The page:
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Why personal ads in the USA don't usually work

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Why personal ads in the USA don't usually work

Postby Winston » Thu Oct 04, 2007 12:55 pm

From an email I got long ago:


Re Hi Winston --

Ads are essentially a waste of time. your article makes good points. Loser chycks to be found there only. As a man, you will run into 4 possible things with personals:

1. a Chyck with obvious physical flaws which would explain why she needs to use the personals (e.g. fat chycks, etc). There is a caveat here: it should be noted that if physical appearance is not a factor for you, then you can meet a chyck who will fit your criteria no problem. If this be the case, then the fatter the chyck the sweeter she will be. This is the inverse of the Beauty Premium Law.

2. Chycks who are attractive to look at, but have to retreat to the personals due to some emotional problem. These chycks are so screwed up mentally they can't hold on to a man in real life. You will discover this early on when you meet the chyck, which also includes her not sexing you.

3. lesser extent: Women in the online personals who are good looking but have no intention of responding to any anyone; they just do this for the stroking and attention they get from guys who respond to their ad.


4. lesser extent: personal ads with attractive women which are totally fake; these are bogus ads placed by the administrators of the service. This is done in an effort to increase their membership / usership of their service.

You can pretty much take this to the bank 'ol buddy!

yours,
R
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Postby ladislav » Sat Oct 06, 2007 3:36 am

Market forces are at work; the law of supply and demand is at work too. Personal ads work quite well if you want to date Black girls by the way. I have tried and I dated some gorgeous black women.

I remember once I tried and put an ad in a Philippine American newspaper. Guess how many responses? 0

I then put an ad in a Manila paper and got 60 responses from very beautiful women.

A Filipina lady who was 39, separated with 3 kids got some 40 responses. So there you are. You can see how all these different markets work.
A brain is a terrible thing to wash!
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Postby momopi » Sun Oct 07, 2007 7:44 pm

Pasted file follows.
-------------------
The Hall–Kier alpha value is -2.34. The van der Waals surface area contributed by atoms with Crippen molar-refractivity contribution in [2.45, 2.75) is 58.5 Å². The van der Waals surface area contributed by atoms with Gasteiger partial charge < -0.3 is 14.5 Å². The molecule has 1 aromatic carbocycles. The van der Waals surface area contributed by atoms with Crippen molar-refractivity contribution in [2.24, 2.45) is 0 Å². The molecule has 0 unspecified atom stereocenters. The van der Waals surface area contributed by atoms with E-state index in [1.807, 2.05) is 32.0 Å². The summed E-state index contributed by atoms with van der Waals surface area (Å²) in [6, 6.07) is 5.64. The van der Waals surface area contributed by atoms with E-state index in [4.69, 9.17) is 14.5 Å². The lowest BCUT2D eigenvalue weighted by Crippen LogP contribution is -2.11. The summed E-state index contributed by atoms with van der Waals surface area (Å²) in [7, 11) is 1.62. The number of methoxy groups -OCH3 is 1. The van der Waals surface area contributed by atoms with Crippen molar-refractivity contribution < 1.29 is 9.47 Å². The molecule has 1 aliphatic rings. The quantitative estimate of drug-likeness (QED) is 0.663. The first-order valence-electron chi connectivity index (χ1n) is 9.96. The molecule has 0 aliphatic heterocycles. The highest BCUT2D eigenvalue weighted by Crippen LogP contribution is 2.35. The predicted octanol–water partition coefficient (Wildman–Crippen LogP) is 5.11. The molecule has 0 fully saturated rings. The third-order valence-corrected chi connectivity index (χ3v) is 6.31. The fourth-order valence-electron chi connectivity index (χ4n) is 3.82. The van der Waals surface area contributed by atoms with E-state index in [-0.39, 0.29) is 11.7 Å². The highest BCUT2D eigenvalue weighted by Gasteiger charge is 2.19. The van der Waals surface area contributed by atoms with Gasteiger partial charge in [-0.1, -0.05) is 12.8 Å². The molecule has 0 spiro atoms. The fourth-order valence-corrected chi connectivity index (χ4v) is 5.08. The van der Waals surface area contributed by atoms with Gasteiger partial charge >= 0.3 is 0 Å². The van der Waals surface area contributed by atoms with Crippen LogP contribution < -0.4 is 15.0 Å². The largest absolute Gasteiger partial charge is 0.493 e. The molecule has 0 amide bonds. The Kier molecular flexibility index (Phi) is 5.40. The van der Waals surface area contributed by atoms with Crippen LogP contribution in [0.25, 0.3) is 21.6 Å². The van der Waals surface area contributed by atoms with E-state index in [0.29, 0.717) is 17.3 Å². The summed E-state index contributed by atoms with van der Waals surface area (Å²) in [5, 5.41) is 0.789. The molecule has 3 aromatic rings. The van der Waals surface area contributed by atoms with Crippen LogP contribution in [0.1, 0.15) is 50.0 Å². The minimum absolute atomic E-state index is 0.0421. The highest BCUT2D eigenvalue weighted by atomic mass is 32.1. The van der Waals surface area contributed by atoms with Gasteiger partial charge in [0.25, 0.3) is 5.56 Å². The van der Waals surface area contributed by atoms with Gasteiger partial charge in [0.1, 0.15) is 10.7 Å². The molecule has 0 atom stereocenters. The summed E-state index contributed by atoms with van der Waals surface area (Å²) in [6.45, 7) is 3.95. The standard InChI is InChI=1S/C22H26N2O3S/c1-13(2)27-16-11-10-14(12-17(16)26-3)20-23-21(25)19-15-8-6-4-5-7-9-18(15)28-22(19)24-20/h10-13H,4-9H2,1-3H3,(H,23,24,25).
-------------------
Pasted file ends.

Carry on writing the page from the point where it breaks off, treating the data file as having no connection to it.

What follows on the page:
http://www.usatoday.com/tech/news/2005- ... raud_x.htm

Match.com, a unit of IAC/Interactive Corp., is accused in a federal lawsuit of goading members into renewing their subscriptions through bogus romantic e-mails sent out by company employees. In some instances, the suit contends, people on the Match payroll even went on sham dates with subscribers as a marketing ploy.

========

On-line dating sites do engage in fraudulent practice, so you have to watch out. Unfortunately free sites such as craiglist aren't necessarily better, because it attracts the "bottom feeders".

I've known a few success stories through online dating sites, one was through eharmony.com locally here in LA. She was a vegetarian and finally figured out that dating non-vegetarian men didn't work in long-term. So she went online, posted some ads, and got lucky.

I've had friends who had successes in Singapore and Taiwan, but I guess the environment there is different.

Here's a funny quote from Craiglist, from one capitalist to another:

====================

THIS APPEARED ON CRAIG'S LIST


What am I doing wrong?


Okay, I'm tired of beating around the bush. I'm a beautiful(spectacularly beautiful) 25 year old girl. I'm articulate and classy.I'm not from New York. I'm looking to get married to a guy who makes at least half a million a year. I know how that sounds, but keep in mind that a million a year is middle class in New York City, so I don't think I'm overreaching at all.

Are there any guys who make 500K or more on this board? Any wives? Could you send me some tips? I dated a business man who makes average around 200-250. But that's where I seem to hit a roadblock. 250,000 won't get me to central park west. I know a woman in my yoga class who was married to an investment banker and lives in Tribeca, and she's not as pretty as I am, nor is she a great genius. So what is she doing right? How do I get to her level?